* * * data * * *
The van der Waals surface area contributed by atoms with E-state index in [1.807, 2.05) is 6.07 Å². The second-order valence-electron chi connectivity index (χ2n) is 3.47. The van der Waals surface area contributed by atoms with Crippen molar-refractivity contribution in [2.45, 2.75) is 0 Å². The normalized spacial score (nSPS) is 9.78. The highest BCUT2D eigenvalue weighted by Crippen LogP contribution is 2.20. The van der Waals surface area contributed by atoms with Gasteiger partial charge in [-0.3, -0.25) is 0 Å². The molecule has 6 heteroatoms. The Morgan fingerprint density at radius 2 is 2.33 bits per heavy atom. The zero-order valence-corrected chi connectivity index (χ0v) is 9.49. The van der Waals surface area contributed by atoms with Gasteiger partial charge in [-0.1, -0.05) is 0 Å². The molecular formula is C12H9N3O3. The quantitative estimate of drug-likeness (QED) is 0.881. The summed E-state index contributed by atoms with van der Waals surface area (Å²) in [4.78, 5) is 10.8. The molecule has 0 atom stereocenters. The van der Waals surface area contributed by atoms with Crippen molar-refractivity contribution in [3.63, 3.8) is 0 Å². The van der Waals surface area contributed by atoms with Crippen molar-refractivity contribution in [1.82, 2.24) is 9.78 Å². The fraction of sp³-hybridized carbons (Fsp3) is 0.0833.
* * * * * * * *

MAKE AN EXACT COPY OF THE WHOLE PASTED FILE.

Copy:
The van der Waals surface area contributed by atoms with E-state index in [1.807, 2.05) is 6.07 Å². The second-order valence-electron chi connectivity index (χ2n) is 3.47. The van der Waals surface area contributed by atoms with Crippen molar-refractivity contribution in [2.45, 2.75) is 0 Å². The normalized spacial score (nSPS) is 9.78. The highest BCUT2D eigenvalue weighted by Crippen LogP contribution is 2.20. The van der Waals surface area contributed by atoms with Gasteiger partial charge in [-0.3, -0.25) is 0 Å². The molecule has 6 heteroatoms. The Morgan fingerprint density at radius 2 is 2.33 bits per heavy atom. The zero-order valence-corrected chi connectivity index (χ0v) is 9.49. The van der Waals surface area contributed by atoms with Gasteiger partial charge in [-0.1, -0.05) is 0 Å². The molecular formula is C12H9N3O3. The quantitative estimate of drug-likeness (QED) is 0.881. The summed E-state index contributed by atoms with van der Waals surface area (Å²) in [4.78, 5) is 10.8. The molecule has 0 atom stereocenters. The van der Waals surface area contributed by atoms with Crippen molar-refractivity contribution in [3.63, 3.8) is 0 Å². The van der Waals surface area contributed by atoms with Crippen molar-refractivity contribution in [1.82, 2.24) is 9.78 Å². The fraction of sp³-hybridized carbons (Fsp3) is 0.0833.